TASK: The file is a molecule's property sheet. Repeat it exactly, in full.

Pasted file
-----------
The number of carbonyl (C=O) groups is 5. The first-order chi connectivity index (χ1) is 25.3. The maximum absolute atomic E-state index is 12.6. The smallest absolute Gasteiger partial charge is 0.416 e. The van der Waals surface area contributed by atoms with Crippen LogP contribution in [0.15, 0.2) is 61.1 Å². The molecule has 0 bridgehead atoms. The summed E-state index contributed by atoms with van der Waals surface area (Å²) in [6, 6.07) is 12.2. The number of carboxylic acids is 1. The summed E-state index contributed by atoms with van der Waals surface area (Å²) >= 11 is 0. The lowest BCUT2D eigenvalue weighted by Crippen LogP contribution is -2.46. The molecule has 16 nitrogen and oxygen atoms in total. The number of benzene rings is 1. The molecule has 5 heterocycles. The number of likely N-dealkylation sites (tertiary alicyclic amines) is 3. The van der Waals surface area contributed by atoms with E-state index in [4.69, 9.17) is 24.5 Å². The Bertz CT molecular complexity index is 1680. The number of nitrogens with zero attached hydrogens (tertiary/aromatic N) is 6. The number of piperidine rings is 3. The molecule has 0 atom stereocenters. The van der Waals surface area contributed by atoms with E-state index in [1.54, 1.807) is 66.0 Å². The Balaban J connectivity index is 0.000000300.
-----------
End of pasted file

The number of carbonyl (C=O) groups is 5. The first-order chi connectivity index (χ1) is 25.3. The maximum absolute atomic E-state index is 12.6. The smallest absolute Gasteiger partial charge is 0.416 e. The van der Waals surface area contributed by atoms with Crippen LogP contribution in [0.15, 0.2) is 61.1 Å². The molecule has 0 bridgehead atoms. The summed E-state index contributed by atoms with van der Waals surface area (Å²) in [6, 6.07) is 12.2. The number of carboxylic acids is 1. The summed E-state index contributed by atoms with van der Waals surface area (Å²) >= 11 is 0. The lowest BCUT2D eigenvalue weighted by Crippen LogP contribution is -2.46. The molecule has 16 nitrogen and oxygen atoms in total. The number of benzene rings is 1. The molecule has 5 heterocycles. The number of likely N-dealkylation sites (tertiary alicyclic amines) is 3. The van der Waals surface area contributed by atoms with E-state index in [4.69, 9.17) is 24.5 Å². The Bertz CT molecular complexity index is 1680. The number of nitrogens with zero attached hydrogens (tertiary/aromatic N) is 6. The number of piperidine rings is 3. The molecule has 0 atom stereocenters. The van der Waals surface area contributed by atoms with E-state index in [1.54, 1.807) is 66.0 Å². The Balaban J connectivity index is 0.000000300.